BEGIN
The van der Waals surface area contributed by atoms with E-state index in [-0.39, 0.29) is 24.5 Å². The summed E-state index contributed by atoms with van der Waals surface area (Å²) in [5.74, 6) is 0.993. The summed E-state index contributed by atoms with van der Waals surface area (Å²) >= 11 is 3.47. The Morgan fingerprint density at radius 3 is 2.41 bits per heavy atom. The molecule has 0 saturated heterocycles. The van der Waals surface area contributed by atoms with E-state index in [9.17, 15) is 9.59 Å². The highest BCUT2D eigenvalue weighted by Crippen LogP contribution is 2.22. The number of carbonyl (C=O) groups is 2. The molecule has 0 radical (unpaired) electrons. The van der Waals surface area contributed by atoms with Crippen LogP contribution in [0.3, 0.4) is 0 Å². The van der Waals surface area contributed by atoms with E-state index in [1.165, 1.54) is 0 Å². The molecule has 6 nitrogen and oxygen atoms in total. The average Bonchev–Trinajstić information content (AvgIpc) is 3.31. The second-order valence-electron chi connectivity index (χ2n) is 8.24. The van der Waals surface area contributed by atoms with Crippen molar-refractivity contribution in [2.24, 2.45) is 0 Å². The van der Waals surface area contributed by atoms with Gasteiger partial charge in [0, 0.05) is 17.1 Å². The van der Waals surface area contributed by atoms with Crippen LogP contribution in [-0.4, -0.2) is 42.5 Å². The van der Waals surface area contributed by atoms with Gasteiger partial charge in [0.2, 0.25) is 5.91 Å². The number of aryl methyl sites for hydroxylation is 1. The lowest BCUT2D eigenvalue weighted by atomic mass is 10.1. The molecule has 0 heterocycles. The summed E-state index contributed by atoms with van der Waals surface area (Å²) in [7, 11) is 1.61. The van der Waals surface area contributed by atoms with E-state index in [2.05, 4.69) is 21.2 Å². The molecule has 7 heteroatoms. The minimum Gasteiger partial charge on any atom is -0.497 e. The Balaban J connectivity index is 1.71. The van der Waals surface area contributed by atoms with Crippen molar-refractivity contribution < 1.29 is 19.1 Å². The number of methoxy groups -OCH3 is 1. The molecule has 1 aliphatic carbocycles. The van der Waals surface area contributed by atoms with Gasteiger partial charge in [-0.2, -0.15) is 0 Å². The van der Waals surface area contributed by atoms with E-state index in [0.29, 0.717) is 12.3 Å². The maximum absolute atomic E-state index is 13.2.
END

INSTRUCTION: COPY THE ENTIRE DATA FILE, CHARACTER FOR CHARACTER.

The van der Waals surface area contributed by atoms with E-state index in [-0.39, 0.29) is 24.5 Å². The summed E-state index contributed by atoms with van der Waals surface area (Å²) in [5.74, 6) is 0.993. The summed E-state index contributed by atoms with van der Waals surface area (Å²) >= 11 is 3.47. The Morgan fingerprint density at radius 3 is 2.41 bits per heavy atom. The molecule has 0 saturated heterocycles. The van der Waals surface area contributed by atoms with E-state index in [9.17, 15) is 9.59 Å². The highest BCUT2D eigenvalue weighted by Crippen LogP contribution is 2.22. The number of carbonyl (C=O) groups is 2. The molecule has 0 radical (unpaired) electrons. The van der Waals surface area contributed by atoms with Crippen LogP contribution in [0.3, 0.4) is 0 Å². The van der Waals surface area contributed by atoms with E-state index in [1.165, 1.54) is 0 Å². The molecule has 6 nitrogen and oxygen atoms in total. The average Bonchev–Trinajstić information content (AvgIpc) is 3.31. The second-order valence-electron chi connectivity index (χ2n) is 8.24. The van der Waals surface area contributed by atoms with Crippen molar-refractivity contribution in [2.24, 2.45) is 0 Å². The van der Waals surface area contributed by atoms with Gasteiger partial charge in [0, 0.05) is 17.1 Å². The van der Waals surface area contributed by atoms with Crippen LogP contribution in [-0.4, -0.2) is 42.5 Å². The van der Waals surface area contributed by atoms with Gasteiger partial charge in [0.2, 0.25) is 5.91 Å². The number of aryl methyl sites for hydroxylation is 1. The lowest BCUT2D eigenvalue weighted by atomic mass is 10.1. The molecule has 0 heterocycles. The summed E-state index contributed by atoms with van der Waals surface area (Å²) in [7, 11) is 1.61. The van der Waals surface area contributed by atoms with E-state index in [2.05, 4.69) is 21.2 Å². The molecule has 7 heteroatoms. The minimum Gasteiger partial charge on any atom is -0.497 e. The Balaban J connectivity index is 1.71. The van der Waals surface area contributed by atoms with Crippen molar-refractivity contribution < 1.29 is 19.1 Å². The number of methoxy groups -OCH3 is 1. The molecule has 1 aliphatic carbocycles. The van der Waals surface area contributed by atoms with Gasteiger partial charge in [-0.2, -0.15) is 0 Å². The van der Waals surface area contributed by atoms with E-state index in [0.29, 0.717) is 12.3 Å². The maximum absolute atomic E-state index is 13.2.